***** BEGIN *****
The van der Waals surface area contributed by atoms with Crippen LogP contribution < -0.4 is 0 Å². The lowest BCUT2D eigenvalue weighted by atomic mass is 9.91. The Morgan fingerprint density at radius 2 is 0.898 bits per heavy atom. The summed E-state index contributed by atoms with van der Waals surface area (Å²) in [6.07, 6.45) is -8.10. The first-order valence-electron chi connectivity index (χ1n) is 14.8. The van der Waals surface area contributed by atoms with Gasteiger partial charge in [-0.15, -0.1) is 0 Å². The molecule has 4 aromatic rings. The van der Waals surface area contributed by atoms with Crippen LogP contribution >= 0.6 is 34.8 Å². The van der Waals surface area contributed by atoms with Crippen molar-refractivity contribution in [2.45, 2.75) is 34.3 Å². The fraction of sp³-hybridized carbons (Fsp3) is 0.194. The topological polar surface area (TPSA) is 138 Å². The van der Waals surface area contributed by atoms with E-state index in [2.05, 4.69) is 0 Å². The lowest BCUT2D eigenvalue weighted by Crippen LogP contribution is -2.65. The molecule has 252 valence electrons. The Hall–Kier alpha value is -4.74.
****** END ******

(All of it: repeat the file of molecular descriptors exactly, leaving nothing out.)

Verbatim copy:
The van der Waals surface area contributed by atoms with Crippen LogP contribution < -0.4 is 0 Å². The lowest BCUT2D eigenvalue weighted by atomic mass is 9.91. The Morgan fingerprint density at radius 2 is 0.898 bits per heavy atom. The summed E-state index contributed by atoms with van der Waals surface area (Å²) in [6.07, 6.45) is -8.10. The first-order valence-electron chi connectivity index (χ1n) is 14.8. The van der Waals surface area contributed by atoms with Gasteiger partial charge in [-0.15, -0.1) is 0 Å². The molecule has 4 aromatic rings. The van der Waals surface area contributed by atoms with Crippen LogP contribution >= 0.6 is 34.8 Å². The van der Waals surface area contributed by atoms with Crippen molar-refractivity contribution in [2.45, 2.75) is 34.3 Å². The fraction of sp³-hybridized carbons (Fsp3) is 0.194. The topological polar surface area (TPSA) is 138 Å². The van der Waals surface area contributed by atoms with E-state index in [2.05, 4.69) is 0 Å². The lowest BCUT2D eigenvalue weighted by Crippen LogP contribution is -2.65. The molecule has 252 valence electrons. The Hall–Kier alpha value is -4.74.